Alternatively it could be a very classic love story.

Shirley Collins learned The Bold Fisherman from the Copper Family too and recorded it during the sessions for her and her sister Dolly's 1970 album Love, Death & the Lady. But, like three others, this track was left out of the album and only found its way onto the 1994 and 2003 CD reissues. It was also included in the 4CD anthology Within Sound.

Walter Pardon sang The Bold Fisherman in a recording made in his home by Bill Leader, Peter Bellamy and Reg Hall on June 15, 1974. This was published in 2000 on his Topic anthology CD A World Without Horses.

Andy Turner sang The Bold Fisherman in 1990 on his cassette Love, Death and the Cossack. He commented in his liner notes:

Cecil Sharp collected a dozen songs in the Hamstreet area, on the edge of Romney Marsh in Kent, in September 1908. The majority, including The Bold Fisherman, came from James Beale of Warehorne; I have supplemented the words from the Copper Family version.

Bow Lewis sang Bold Fisherman on his 2003 CD The Painful Plough. He sang it live at the Fife Traditional Singing Festival, Collessie, Fife in May 2009. A recording of this concert was released a year later on his CD Drive Sorrows Away.

Tim van Eyken sang Fisherman in 2006 on his Topic CD Stiffs Lovers Holymen Thieves.

Rachael McShane sang The Fisherman with somewhat different verses in 2009 on her CD No Man's Fool and at the National Forest Folk Festival 2009:

Jon Boden sang The Bold Fisherman as the March 7, 2011 entry of his project A Folk Song a Day, giving Tim Hart and Maddy Prior as his source. He commented in his blog:

Sharron Krauss used to sing this at the Half Moon—always brought the house down. I've read a few strange articles claiming that this has something to do with Jesus. I suspect not.

Emily Portman sang The Bold Fisherman at the Fife Traditional Singing Festival, Collessie, Fife in May 2011. This recording was included a year later on the festival anthology The Little Barn of Yarn (Old Songs & Bothy Ballads Volume 8).

Sound Tradition sang Bold Fisherman in 2014 on their CD Blackbird.

Derek Gifford sang Bold Fisherman in 2015 on his WildGoose CD Songs from the Past … into the Future. He commented in his liner notes:

This is one of the first and finest English traditional songs I ever learnt and it has stood the test of time. Some say this song is the story of the marriage of Christ. This version was collected by Lucy Broadwood from a Mrs. Joiner of Chisnell Green, Hertfordshire in 1914.

Alex Cumming and Nicola Beazley sang Billy Taylor on their 2016 CD Across the Water. They commented:

A beautiful song about a young man and woman meeting at a river side. This version was collected [on February 7, 1906] by Cecil Sharp in Somerton, Somerset, from a Mrs Pike.

Lyrics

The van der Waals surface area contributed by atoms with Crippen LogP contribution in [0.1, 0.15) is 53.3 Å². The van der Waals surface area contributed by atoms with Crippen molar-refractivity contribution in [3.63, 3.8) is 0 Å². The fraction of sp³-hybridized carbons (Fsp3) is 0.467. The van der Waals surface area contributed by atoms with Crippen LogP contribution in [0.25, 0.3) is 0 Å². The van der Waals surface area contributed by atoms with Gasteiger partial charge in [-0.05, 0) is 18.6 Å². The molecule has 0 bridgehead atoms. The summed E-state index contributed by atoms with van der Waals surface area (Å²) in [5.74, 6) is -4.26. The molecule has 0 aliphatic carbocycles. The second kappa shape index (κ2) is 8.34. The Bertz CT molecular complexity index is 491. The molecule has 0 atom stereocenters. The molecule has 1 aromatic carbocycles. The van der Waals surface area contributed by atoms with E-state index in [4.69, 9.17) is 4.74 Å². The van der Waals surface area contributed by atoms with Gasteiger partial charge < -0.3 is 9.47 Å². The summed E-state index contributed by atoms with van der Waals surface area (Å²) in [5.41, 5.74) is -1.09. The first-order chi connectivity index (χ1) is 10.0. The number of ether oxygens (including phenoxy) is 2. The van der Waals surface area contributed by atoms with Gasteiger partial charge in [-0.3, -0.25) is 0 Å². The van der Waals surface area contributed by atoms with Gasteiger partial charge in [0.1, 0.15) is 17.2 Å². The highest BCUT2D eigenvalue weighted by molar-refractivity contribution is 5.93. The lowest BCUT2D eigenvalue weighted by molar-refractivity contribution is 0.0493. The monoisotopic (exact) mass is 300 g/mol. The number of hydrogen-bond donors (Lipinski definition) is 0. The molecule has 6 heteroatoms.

Harry Cox sings Bold Fisherman The Young Tradition sing The Bold Fisherman

One morning in the Month of June
Down by a riverside
There she beheld a bold fisherman
Come rowing by the tide,
Come rowing by the tide;
There she beheld a bold fisherman
Come rowing by the tide.

As I walked out one May morning
Down by the riverside,
There I beheld a bold fisherman
Come rowing by the tide,
Come rowing by the tide;
There I beheld a bold fisherman
Come rowing by the tide.

“Morning to you, bold fisherman,
How come you fishing here?”
“I come a-fishing for your sweet sake
Upon this river clear,
All on this river clear;
I came a-fishing for your sweet sake
All on this river clear.”

“Good morning to you, my bold fisherman,
How come you fishing here?”
“I come here a-fishing for your sweet sake
All on this river clear,
All on this river clear;
I come here a-fishing for your sweet sake
All on this river clear.”

He lashed his boat up to the stem
And to the lady went,
He took her by the milk-white hand
For it was his intent,
For it was his intent;
He took her by the milk-white hand
For it was his intent.

He drew his boat unto the bank
And for her mate did went,
He took her by the lily-white hand
Which was his full intent,
Which was his full intent;
He took her by the lily-white hand
Which was his full intent.

Then he pulled off his morning gown
And gently laid it down,
There she behold three chains of gold
Hang dangling three times round,
Hang dangling three times round;
There she behold three chains of gold
Hang dangling three times round.

He took the cloak from off his back
And gently laid it down,
There she behold three chains of gold
Hang dangling three times round,
Hang dangling three times round;
There she behold three chains of gold
Hang dangling three times round.

Down on her bended knee she fell;
So loud or mercy called,
“I'm calling you a bold fisherman;
I think you are some lord,
I think you are some lord;
I'm calling you a bold fisherman
I think you are some lord.”

She fell down on her bended knee,
For mercy she implored,
“In calling you a bold fisherman
When I fear you are some lord,